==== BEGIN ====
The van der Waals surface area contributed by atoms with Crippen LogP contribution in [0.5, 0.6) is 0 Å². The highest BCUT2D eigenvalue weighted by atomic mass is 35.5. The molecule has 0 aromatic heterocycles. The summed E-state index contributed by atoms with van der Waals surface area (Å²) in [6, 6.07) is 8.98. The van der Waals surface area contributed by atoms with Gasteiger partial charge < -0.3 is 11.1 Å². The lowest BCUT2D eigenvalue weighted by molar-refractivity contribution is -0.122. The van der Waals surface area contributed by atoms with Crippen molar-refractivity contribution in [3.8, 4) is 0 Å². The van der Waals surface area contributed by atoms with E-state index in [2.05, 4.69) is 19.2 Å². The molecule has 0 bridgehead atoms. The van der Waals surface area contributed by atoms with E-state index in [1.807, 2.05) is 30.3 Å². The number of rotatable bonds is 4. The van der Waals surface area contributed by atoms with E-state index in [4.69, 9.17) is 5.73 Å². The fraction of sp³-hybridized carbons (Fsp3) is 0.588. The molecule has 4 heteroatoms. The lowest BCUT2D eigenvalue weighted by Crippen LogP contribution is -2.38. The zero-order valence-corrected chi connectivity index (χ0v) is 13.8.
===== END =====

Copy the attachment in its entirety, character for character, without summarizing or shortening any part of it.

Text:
The van der Waals surface area contributed by atoms with Crippen LogP contribution in [0.5, 0.6) is 0 Å². The highest BCUT2D eigenvalue weighted by atomic mass is 35.5. The molecule has 0 aromatic heterocycles. The summed E-state index contributed by atoms with van der Waals surface area (Å²) in [6, 6.07) is 8.98. The van der Waals surface area contributed by atoms with Gasteiger partial charge < -0.3 is 11.1 Å². The lowest BCUT2D eigenvalue weighted by molar-refractivity contribution is -0.122. The van der Waals surface area contributed by atoms with Crippen molar-refractivity contribution in [3.8, 4) is 0 Å². The van der Waals surface area contributed by atoms with E-state index in [2.05, 4.69) is 19.2 Å². The molecule has 0 bridgehead atoms. The van der Waals surface area contributed by atoms with E-state index in [1.807, 2.05) is 30.3 Å². The number of rotatable bonds is 4. The van der Waals surface area contributed by atoms with E-state index in [4.69, 9.17) is 5.73 Å². The fraction of sp³-hybridized carbons (Fsp3) is 0.588. The molecule has 4 heteroatoms. The lowest BCUT2D eigenvalue weighted by Crippen LogP contribution is -2.38. The zero-order valence-corrected chi connectivity index (χ0v) is 13.8.